In a lot of science fiction novels, they say that the future will be rosy as we will develop nanotechnology and miniaturised devices that will cure diseases and repair damaged lands. But do we first have to live through this technology being used to create weapons of war?
There is a lot of evidence that the next war will be fought with technology as small as moths. In the United States of America, specifically the Wright-Patterson air force base in Ohio, military researchers are currently working on shrinking missiles to the size of birds and insects.
Designers are trying to replicate the flight mechanics of hawks, moths and other insects in an attempt to create devices that can carry out espionage of even kill. The main purpose of this is so these mechanical animals can hide in plain sight. So, if the enemy see a bird up in a tree they think it’s just a bird. In actual fact, it will probably be broadcasting live video movements back at a home base – as far away as 20 miles (32 kilometres) away.
The computer programming to have helicopters of all sizes fly by themselves is nothing new, but now they are looking at integrating this with “flapping wing” technology. This is attempting to recreate the physics of flight with the focus being on bugs rather than birds.
Imagine – a mosquito flies up to you whilst you are waiting for your next order to attack. It stings you, and you slap it away. Within ten minutes you are dead as the mosquito drone has injected you with a neurotoxin.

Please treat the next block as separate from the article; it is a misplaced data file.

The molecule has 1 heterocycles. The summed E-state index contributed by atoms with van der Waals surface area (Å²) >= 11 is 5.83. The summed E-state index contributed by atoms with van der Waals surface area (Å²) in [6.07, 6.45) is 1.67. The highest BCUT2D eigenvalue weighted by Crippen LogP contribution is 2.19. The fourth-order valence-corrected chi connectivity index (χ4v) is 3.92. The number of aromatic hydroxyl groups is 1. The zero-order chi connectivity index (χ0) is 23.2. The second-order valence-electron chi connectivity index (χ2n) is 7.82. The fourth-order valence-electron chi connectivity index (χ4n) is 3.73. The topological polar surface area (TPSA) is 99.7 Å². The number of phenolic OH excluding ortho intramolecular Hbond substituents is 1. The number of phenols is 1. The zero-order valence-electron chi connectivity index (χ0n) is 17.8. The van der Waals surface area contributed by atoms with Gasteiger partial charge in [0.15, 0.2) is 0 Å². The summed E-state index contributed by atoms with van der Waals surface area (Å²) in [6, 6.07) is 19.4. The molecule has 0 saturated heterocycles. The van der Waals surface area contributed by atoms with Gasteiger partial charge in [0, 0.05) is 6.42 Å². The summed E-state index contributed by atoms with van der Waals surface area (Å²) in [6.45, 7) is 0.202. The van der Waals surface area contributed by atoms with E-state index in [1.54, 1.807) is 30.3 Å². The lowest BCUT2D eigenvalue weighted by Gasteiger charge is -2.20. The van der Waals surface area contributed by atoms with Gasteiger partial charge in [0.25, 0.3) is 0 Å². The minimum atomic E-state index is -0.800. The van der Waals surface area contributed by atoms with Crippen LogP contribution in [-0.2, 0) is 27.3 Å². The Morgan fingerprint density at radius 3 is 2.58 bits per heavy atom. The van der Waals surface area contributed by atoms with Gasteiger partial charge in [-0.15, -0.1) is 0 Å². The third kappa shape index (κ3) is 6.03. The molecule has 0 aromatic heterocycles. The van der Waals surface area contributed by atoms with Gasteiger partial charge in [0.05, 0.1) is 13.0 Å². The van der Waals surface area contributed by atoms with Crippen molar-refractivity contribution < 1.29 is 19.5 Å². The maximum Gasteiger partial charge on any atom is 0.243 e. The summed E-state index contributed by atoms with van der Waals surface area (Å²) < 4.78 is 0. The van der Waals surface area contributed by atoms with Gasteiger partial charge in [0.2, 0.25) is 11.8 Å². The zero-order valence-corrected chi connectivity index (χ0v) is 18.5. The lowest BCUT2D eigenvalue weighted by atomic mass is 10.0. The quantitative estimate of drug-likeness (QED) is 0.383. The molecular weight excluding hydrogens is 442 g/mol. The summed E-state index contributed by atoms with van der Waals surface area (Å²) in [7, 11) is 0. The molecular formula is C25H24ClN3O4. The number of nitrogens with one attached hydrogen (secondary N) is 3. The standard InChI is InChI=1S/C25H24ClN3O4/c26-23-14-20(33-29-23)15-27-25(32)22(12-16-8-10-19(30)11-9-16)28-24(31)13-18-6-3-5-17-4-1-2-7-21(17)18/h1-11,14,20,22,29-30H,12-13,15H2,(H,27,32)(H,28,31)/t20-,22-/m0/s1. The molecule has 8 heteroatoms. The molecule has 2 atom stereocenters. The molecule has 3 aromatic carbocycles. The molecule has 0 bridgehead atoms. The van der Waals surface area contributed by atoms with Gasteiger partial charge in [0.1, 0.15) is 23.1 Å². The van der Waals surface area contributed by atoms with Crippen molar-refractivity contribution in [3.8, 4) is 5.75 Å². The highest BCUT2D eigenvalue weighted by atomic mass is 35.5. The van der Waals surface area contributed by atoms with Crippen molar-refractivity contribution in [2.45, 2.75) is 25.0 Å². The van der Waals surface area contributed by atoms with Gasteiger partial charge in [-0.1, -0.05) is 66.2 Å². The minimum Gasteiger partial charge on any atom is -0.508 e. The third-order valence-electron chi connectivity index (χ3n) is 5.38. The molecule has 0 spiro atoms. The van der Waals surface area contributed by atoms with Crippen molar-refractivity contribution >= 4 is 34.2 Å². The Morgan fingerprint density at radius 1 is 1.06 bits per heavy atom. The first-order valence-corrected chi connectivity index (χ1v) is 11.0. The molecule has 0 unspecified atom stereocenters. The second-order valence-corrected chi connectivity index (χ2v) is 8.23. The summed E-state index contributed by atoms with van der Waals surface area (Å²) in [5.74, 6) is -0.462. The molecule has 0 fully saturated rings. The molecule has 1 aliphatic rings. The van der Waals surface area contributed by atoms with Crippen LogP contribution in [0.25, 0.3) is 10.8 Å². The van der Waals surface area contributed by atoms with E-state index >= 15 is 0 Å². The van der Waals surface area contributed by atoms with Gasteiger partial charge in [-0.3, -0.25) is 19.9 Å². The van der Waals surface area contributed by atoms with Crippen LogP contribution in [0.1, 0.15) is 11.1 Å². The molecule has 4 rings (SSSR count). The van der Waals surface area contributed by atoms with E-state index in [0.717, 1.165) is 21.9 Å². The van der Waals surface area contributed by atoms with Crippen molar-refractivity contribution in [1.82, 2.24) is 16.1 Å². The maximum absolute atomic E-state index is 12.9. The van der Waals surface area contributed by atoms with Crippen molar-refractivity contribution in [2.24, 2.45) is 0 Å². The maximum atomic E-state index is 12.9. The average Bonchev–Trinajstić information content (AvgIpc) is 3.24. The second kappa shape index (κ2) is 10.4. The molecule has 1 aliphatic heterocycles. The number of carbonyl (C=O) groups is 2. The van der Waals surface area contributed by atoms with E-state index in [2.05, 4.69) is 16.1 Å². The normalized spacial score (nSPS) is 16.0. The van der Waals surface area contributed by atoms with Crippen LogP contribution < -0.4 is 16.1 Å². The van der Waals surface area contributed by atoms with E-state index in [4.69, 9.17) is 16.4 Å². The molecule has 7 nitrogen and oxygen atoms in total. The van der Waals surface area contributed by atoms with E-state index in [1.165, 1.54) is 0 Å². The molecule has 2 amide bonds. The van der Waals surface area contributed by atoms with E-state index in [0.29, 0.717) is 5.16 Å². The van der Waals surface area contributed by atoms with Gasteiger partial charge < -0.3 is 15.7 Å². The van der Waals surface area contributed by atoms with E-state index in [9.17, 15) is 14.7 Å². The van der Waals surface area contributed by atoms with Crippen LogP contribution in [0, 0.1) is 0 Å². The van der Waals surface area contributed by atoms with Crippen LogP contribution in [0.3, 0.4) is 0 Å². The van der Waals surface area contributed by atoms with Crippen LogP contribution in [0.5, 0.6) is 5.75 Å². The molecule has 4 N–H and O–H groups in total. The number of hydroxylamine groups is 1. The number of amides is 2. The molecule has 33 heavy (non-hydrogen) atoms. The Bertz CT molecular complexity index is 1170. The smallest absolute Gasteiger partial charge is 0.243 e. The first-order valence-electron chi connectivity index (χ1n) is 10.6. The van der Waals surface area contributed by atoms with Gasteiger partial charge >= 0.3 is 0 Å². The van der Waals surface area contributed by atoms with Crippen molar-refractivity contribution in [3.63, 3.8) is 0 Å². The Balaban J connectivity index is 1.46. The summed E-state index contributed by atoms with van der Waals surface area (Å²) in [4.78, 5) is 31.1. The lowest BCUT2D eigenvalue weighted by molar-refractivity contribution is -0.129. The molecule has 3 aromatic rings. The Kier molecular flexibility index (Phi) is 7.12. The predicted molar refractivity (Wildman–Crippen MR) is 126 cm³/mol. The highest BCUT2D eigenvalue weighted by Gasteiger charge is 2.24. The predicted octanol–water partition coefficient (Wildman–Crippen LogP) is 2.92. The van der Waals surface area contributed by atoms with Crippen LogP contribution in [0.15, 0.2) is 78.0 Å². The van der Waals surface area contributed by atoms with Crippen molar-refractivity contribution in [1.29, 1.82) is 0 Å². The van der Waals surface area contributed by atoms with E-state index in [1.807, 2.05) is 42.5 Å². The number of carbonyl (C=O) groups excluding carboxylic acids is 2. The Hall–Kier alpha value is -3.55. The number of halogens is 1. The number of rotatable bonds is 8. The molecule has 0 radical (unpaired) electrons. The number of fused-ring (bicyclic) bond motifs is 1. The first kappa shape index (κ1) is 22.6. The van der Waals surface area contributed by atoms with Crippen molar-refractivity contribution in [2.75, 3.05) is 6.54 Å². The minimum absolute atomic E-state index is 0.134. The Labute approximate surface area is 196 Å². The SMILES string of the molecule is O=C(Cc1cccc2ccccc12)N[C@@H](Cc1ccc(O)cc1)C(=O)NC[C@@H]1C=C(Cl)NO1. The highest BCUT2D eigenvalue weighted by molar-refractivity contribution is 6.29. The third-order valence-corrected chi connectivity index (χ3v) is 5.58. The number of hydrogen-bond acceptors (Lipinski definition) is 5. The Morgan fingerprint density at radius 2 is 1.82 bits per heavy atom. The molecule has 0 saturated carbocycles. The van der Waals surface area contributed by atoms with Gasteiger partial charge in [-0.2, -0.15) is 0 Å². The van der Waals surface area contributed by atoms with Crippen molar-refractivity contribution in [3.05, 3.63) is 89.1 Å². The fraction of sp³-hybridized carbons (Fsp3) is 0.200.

There are already examples of drone technology, disguised as birds, being used in Afghanistan. The Raven is a three foot long drone, one of the smallest used in battles. It is tossed into the air like a model plane to peer over the next hill – to see where the enemy is. The US Army has some 4,800 of them in operation already.
There are mid-size drones – the Predator, the larger Reaper and the smaller Shadow. These are flown using remote controls, such as joysticks, to view their data on computer screens. A prototype drone can take off and land on aircraft carriers automatically and, on command, drop bombs.
There has been a massive increase in the number of hours that the Air Force dedicate to drone flying missions for intelligence, surveillance and reconnaissance. The Air Force already analyses almost 1,500 hours of full-motion video every day.
Is this really the way we want new technology? Does anybody remember Robert Oppenheimer, as Director of Los Alamos laboratory in New Mexico, wishing that he had never been part of the team that discovered nuclear energy as built the first atomic bomb? This was an invention that was meant to reduce the planet’s need for fossil fuel, but some clever person decided they could use it better to blow up a place.
Let us hope that there are people out there that can find a way to use this technology in a way that will be beneficial for mankind, instead of just another device to kill ‘the enemy’. Why does everything need to be used for a military purpose before the real good of a new discovery can be utilised?